‘When a bill was brought before Louisiana senators that bypassed procedure, so that HEAL and concerned citizens didn’t have a fair chance to discuss how SB224 harms the constituents of the Legislative Black Caucus, our Louisiana Senate Leadership walked away from the vote. However, they did vote on bills immediately before and after this request. Now the citizens are being prohibited from speaking on HB26. As a result, my colleagues on the Civil Rights Sub-Committee of Justice & Beyond believe that we must organize to encourage our leadership to represent our best interests,” said Kim Ford.
Calls to several Orleans Parish state legislators went unanswered. However, Rep. Joseph Bouie, chair of the Louisiana Legislative Black Caucus, said he was unaware of the Mills amendment on HB26. “I think it is inappropriate for legislation that pertains to New Iberia to include Orleans Parish,” he commented. The House only needs 53 votes to pass the measure. There are 26 African-American representatives in the state’s 105-member body.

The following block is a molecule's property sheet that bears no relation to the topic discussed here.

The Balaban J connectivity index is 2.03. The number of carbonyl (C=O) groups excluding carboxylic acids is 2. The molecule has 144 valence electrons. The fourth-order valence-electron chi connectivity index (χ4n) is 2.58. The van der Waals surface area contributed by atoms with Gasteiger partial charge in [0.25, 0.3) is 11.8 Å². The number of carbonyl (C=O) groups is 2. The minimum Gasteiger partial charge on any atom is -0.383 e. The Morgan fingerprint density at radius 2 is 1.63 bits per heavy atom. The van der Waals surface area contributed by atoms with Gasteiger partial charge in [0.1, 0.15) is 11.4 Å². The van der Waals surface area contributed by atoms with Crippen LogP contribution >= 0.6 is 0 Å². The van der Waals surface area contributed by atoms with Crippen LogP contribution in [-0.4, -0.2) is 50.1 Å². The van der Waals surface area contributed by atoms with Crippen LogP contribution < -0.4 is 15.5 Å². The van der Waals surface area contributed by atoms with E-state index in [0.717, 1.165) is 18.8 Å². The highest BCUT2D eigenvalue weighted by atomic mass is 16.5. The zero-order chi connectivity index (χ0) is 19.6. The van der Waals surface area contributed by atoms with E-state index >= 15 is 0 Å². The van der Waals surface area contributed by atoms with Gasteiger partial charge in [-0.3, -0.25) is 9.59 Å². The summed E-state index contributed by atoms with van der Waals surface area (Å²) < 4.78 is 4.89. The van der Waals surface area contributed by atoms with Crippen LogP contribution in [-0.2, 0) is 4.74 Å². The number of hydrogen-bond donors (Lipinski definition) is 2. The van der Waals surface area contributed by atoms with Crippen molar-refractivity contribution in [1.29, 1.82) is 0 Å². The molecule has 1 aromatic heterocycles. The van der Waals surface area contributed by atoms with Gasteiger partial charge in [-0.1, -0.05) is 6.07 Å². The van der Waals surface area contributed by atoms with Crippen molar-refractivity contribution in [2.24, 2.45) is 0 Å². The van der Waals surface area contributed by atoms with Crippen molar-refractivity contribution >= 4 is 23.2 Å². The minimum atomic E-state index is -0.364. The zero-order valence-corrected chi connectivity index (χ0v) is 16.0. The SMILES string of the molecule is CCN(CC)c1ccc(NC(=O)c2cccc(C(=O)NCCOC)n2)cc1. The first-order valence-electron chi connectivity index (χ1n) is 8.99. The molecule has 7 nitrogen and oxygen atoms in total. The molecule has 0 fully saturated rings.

In January 2017 Louisiana Legislative Auditory Advisory Council meeting, Johnson said he was the subject of a “witch hunt,” by Louisiana Legislative Auditor Darryl G. Purpera, based on his race, “according to sources within the LLA’s office.” HEAL’s attorneys disputed allegations made in the LLA’s December 2016 report, in which the LLA recommended a state takeover of HEAL, for greater oversight and control of the agency. “The legislature has the authority to abolish HEAL,” admits Johnson. “Just don’t criminalize me in the process,” he said.
At that meeting, HEAL Board Chairman, Attorney David Groner of New Iberia, on the Board for 10 hours, promised the LLA Advisory Council, that he would gladly recommend HEAL be placed under state control, if he found duplicitous services. Groner said Senator Fred H. Mills, Jr., R- New Iberia, chair of the Senate Health & Welfare Committee, asked him to take over HEAL.